UDM questions role of NIA during municipal elections


UNITED Democratic Movement leader Bantu Holomisa has questioned why the National Intelligence Agency (NIA) would “spend taxpayers’ money trying to destabilise political opponents” and has demanded a probe into the matter.


In an open letter to Inspector General of Intelligence Faith Radebe on Wednesday, Holomisa said the UDM was one of the political parties playing an important role in helping to strengthen democracy in South Africa.


For many years, the ruling party had demonstrated faith and confidence in the UDM by appointing his deputy Ntopile Kganyago to the Cabinet between 2004 and 2009, he wrote.


Later on, the ANC had appointed himself and Kganyago to sensitive portfolios such as the Interim Defence Service Committee and the Joint Standing Committee on Intelligence respectively.


“Today, however, I write to you to register my concern about allegations that some of your National Intelligence agents have engaged a UDM candidate during the previous local government elections,” Holomisa wrote.


“I am privy to their conversation and the money paid to him by the NIA official in question for ’services rendered’ and his offer to train him as an agent.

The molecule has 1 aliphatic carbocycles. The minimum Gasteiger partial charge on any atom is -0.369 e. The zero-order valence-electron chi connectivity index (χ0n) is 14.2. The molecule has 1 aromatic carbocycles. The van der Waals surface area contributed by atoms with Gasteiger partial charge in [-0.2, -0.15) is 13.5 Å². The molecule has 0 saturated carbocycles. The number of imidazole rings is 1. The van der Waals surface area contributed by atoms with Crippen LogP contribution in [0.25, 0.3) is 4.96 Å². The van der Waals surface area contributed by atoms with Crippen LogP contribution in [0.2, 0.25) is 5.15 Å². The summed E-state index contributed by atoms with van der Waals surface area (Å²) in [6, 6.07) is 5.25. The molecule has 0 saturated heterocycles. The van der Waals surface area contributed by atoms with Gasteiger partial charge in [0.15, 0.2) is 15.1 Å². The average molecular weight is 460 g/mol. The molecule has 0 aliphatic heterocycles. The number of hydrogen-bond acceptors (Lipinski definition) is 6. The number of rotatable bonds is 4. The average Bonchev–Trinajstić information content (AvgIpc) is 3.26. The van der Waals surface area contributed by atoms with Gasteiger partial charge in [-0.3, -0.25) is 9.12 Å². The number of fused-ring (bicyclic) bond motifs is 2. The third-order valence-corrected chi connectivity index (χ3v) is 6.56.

“To prove this, and given an opportunity, I would gladly facilitate a meeting between your office and the UDM candidate in question to take this matter further,” he said.


The UDM was in possession of the details of the NIA agent in question.


“The question that remains etched in the minds of the UDM members and the general public is why the NIA would spend taxpayers’ money trying to destabilise political opponents.”


This had left him wondering why the NIA would allow itself to be used to serve the interest of one political player at the expense of others, instead of fulfilling its constitutional obligations of providing intelligence services to the Republic of South Africa, Holomisa said.


“You will recall that in the past, the misuse of state resources to fight political opponents has been the subject of debate in South African courts of law, ie the Mbeki vs Zuma saga.” The NIA’s “misuse of state resources is believed to be widespread”.


“Therefore, I would strongly suggest that in order to get to the root of the problem you appoint a team to investigate how much money was withdrawn from the NIA’s secret fund account during the period of the local government elections, for what purpose and by whom.


“This should give you a clear picture of what happened during the time in question before you respond in detail to my letter,” Holomisa wrote.

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